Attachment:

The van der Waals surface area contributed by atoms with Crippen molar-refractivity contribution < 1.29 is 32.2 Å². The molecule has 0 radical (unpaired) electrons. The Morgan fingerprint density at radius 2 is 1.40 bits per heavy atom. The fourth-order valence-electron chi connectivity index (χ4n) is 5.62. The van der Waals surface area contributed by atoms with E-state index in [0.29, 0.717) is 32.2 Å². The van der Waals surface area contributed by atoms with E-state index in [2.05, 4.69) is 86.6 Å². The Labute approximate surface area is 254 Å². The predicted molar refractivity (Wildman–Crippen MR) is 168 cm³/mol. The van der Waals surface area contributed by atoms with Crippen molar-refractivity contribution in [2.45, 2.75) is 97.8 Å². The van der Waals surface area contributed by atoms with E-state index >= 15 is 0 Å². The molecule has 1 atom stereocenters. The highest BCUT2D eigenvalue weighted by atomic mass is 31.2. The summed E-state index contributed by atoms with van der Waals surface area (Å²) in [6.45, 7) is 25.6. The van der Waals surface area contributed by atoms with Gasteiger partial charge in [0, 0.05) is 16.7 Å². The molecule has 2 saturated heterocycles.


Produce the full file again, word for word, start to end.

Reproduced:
The van der Waals surface area contributed by atoms with Crippen molar-refractivity contribution < 1.29 is 32.2 Å². The molecule has 0 radical (unpaired) electrons. The Morgan fingerprint density at radius 2 is 1.40 bits per heavy atom. The fourth-order valence-electron chi connectivity index (χ4n) is 5.62. The van der Waals surface area contributed by atoms with E-state index in [0.29, 0.717) is 32.2 Å². The van der Waals surface area contributed by atoms with E-state index in [2.05, 4.69) is 86.6 Å². The Labute approximate surface area is 254 Å². The predicted molar refractivity (Wildman–Crippen MR) is 168 cm³/mol. The van der Waals surface area contributed by atoms with Crippen molar-refractivity contribution in [2.45, 2.75) is 97.8 Å². The van der Waals surface area contributed by atoms with E-state index >= 15 is 0 Å². The molecule has 1 atom stereocenters. The highest BCUT2D eigenvalue weighted by atomic mass is 31.2. The summed E-state index contributed by atoms with van der Waals surface area (Å²) in [6.45, 7) is 25.6. The van der Waals surface area contributed by atoms with Gasteiger partial charge in [0, 0.05) is 16.7 Å². The molecule has 2 saturated heterocycles.